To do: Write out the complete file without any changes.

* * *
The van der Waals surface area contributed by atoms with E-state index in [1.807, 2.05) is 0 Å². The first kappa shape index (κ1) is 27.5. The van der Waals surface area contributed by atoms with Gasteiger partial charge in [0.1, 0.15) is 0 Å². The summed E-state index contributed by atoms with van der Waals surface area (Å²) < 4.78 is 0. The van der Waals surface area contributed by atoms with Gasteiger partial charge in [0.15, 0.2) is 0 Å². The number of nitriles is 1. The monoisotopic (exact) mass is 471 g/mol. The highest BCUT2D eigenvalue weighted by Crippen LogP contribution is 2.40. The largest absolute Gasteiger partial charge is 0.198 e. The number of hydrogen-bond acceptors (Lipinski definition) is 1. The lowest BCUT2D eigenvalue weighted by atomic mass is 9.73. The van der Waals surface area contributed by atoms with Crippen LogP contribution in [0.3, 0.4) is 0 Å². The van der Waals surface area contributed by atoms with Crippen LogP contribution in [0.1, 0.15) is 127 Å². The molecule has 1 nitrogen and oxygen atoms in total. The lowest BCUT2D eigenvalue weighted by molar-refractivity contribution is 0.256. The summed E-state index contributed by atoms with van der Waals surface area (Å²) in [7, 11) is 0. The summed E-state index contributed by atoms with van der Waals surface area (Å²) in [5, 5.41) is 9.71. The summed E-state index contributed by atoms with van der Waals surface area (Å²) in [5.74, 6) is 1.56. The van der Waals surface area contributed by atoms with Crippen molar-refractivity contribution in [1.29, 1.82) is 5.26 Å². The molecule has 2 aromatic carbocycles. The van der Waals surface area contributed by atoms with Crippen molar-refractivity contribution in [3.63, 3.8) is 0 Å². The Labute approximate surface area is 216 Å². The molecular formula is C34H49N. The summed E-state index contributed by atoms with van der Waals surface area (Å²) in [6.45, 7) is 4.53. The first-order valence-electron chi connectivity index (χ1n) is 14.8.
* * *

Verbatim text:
The van der Waals surface area contributed by atoms with E-state index in [1.807, 2.05) is 0 Å². The first kappa shape index (κ1) is 27.5. The van der Waals surface area contributed by atoms with Gasteiger partial charge in [0.1, 0.15) is 0 Å². The summed E-state index contributed by atoms with van der Waals surface area (Å²) < 4.78 is 0. The van der Waals surface area contributed by atoms with Gasteiger partial charge in [0.15, 0.2) is 0 Å². The number of nitriles is 1. The monoisotopic (exact) mass is 471 g/mol. The highest BCUT2D eigenvalue weighted by Crippen LogP contribution is 2.40. The largest absolute Gasteiger partial charge is 0.198 e. The number of hydrogen-bond acceptors (Lipinski definition) is 1. The lowest BCUT2D eigenvalue weighted by atomic mass is 9.73. The van der Waals surface area contributed by atoms with Crippen LogP contribution in [0.3, 0.4) is 0 Å². The van der Waals surface area contributed by atoms with Crippen LogP contribution in [0.1, 0.15) is 127 Å². The molecule has 1 nitrogen and oxygen atoms in total. The lowest BCUT2D eigenvalue weighted by molar-refractivity contribution is 0.256. The summed E-state index contributed by atoms with van der Waals surface area (Å²) in [7, 11) is 0. The summed E-state index contributed by atoms with van der Waals surface area (Å²) in [5, 5.41) is 9.71. The summed E-state index contributed by atoms with van der Waals surface area (Å²) in [5.74, 6) is 1.56. The van der Waals surface area contributed by atoms with Crippen molar-refractivity contribution in [1.29, 1.82) is 5.26 Å². The molecule has 2 aromatic carbocycles. The van der Waals surface area contributed by atoms with Crippen molar-refractivity contribution in [3.63, 3.8) is 0 Å². The Labute approximate surface area is 216 Å². The molecular formula is C34H49N. The summed E-state index contributed by atoms with van der Waals surface area (Å²) in [6.45, 7) is 4.53. The first-order valence-electron chi connectivity index (χ1n) is 14.8.